One weekend, several hundred visitors, and Europe at the centre of everything - these are the cornerstones of the EuropaCamps organised by the Zeit Foundation, for which we have had the exciting task of enhancing the programme with interactive workshops for several years now. At the EuropaCamp, people from the most diverse backgrounds and age groups come together - ranging from retired ambassadors to experts on EU policy to sixteen-year-olds who want to learn more about the EU. The mix is colourful, just like our society. This is precisely the challenge: how do you get such a range of people to discuss issues together on an equal footing? And how do you make sure that everyone is having fun, and no-one is overwhelmed or underchallenged?
We seem to be managing quite well - at least the workshops are popular and the discussions very lively. A key aspect here is our favourite exercise, the political simulation game. Using precise role-playing materials, we take all participants to the level of knowledge they need for the simulation game and then let them make decisions themselves. This is not only fun, but also gives our participants the chance to represent very different interests and to dive deeper into the political discourse. But other formats are also used: from pub quizzes to situation rooms to the new "red thread method" on the common and parallel history/histories of the EU and Ukraine.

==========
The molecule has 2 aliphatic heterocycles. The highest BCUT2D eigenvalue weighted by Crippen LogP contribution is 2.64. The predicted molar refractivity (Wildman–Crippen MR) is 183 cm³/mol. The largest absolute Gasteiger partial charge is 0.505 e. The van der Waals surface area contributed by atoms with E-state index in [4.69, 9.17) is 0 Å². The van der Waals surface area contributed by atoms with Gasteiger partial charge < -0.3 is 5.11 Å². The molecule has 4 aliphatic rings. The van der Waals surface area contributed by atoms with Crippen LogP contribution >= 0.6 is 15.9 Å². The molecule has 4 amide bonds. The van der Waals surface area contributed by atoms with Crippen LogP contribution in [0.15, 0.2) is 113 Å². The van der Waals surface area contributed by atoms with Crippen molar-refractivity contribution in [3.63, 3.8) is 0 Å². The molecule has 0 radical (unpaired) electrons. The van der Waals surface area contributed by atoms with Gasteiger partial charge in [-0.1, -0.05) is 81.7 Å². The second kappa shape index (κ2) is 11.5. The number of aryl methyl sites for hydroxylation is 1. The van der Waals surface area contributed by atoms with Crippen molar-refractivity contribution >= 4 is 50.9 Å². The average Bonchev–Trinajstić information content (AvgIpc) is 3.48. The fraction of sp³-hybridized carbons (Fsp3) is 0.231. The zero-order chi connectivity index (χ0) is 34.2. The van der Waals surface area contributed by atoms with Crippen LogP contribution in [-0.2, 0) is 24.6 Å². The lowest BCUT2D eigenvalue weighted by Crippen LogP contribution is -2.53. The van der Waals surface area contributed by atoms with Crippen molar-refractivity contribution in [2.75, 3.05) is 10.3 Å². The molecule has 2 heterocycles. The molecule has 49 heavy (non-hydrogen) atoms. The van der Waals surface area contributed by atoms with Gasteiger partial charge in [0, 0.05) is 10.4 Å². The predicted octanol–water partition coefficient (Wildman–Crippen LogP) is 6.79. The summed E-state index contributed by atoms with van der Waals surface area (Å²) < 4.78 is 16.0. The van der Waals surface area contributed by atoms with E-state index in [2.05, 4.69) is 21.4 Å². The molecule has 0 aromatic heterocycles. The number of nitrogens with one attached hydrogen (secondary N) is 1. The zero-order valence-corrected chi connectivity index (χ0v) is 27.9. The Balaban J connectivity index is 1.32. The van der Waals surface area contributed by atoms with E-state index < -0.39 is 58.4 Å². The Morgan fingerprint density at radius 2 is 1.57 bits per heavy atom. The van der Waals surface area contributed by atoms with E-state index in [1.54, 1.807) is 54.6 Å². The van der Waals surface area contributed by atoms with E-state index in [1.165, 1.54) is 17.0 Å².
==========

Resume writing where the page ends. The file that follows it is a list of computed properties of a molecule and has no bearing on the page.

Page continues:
The second part of our concept is citizen participation. Everyone has an opinion, even if it still needs to be discovered, learned about, or nurtured. The best way to do this is to take a few playfully imparted titbits of knowledge as a basis and then engage in conversation with other people about what should change. This explains the basic formula behind our participatory discussion formats, in which a wide variety of people work together to develop demands, ideas and controversial propositions on a predefined topic. Whether it's about Europe's role in the world or about climate policy - everyone can make a valuable contribution to the discussion.
2023 we were there again. A new feature and premiere this time: an interactive panel designed by us, in which we brought participants and panel guests into conversation at eye level and with each other. The topic: Climate neutral by 2050 - can we achieve it? For this purpose, we placed the visitors in small circles of chairs on the stage and first brought them into conversation with each other. After a short introduction of the panel guests, the participants had enough time in the circles to talk to each other about what they had just heard and to think about questions and comments. The best thing was that the speakers went from round to round during this phase and spoke directly with the visitors. The feedback: great. The repeat: Hopefully next year again at Kampnagel!